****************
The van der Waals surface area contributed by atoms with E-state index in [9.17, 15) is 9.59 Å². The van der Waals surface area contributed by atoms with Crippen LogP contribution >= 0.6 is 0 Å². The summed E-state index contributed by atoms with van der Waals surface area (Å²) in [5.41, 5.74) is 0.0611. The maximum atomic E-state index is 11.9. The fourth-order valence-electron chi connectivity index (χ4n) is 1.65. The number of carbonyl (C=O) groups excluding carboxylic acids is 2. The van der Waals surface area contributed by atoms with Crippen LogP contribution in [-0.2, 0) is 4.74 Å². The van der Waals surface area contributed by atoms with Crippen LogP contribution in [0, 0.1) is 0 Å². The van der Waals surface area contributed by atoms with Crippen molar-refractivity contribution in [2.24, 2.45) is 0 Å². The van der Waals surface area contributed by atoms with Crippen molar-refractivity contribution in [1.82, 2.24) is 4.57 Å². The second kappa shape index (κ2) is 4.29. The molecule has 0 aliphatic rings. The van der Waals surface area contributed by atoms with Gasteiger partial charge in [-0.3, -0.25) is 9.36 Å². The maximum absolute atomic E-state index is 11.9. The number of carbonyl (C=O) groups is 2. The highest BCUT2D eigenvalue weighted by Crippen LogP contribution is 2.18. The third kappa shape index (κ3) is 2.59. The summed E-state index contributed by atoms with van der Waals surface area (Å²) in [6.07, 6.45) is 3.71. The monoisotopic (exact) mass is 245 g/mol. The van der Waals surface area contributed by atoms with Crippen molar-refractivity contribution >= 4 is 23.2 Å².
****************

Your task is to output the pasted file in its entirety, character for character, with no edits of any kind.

The van der Waals surface area contributed by atoms with E-state index in [9.17, 15) is 9.59 Å². The van der Waals surface area contributed by atoms with Crippen LogP contribution >= 0.6 is 0 Å². The summed E-state index contributed by atoms with van der Waals surface area (Å²) in [5.41, 5.74) is 0.0611. The maximum atomic E-state index is 11.9. The fourth-order valence-electron chi connectivity index (χ4n) is 1.65. The number of carbonyl (C=O) groups excluding carboxylic acids is 2. The van der Waals surface area contributed by atoms with Crippen LogP contribution in [-0.2, 0) is 4.74 Å². The van der Waals surface area contributed by atoms with Crippen LogP contribution in [0, 0.1) is 0 Å². The van der Waals surface area contributed by atoms with Crippen molar-refractivity contribution in [2.24, 2.45) is 0 Å². The van der Waals surface area contributed by atoms with Crippen molar-refractivity contribution in [1.82, 2.24) is 4.57 Å². The second kappa shape index (κ2) is 4.29. The molecule has 0 aliphatic rings. The van der Waals surface area contributed by atoms with Gasteiger partial charge in [-0.3, -0.25) is 9.36 Å². The maximum absolute atomic E-state index is 11.9. The number of carbonyl (C=O) groups is 2. The highest BCUT2D eigenvalue weighted by Crippen LogP contribution is 2.18. The third kappa shape index (κ3) is 2.59. The summed E-state index contributed by atoms with van der Waals surface area (Å²) in [6.07, 6.45) is 3.71. The monoisotopic (exact) mass is 245 g/mol. The van der Waals surface area contributed by atoms with Crippen molar-refractivity contribution >= 4 is 23.2 Å².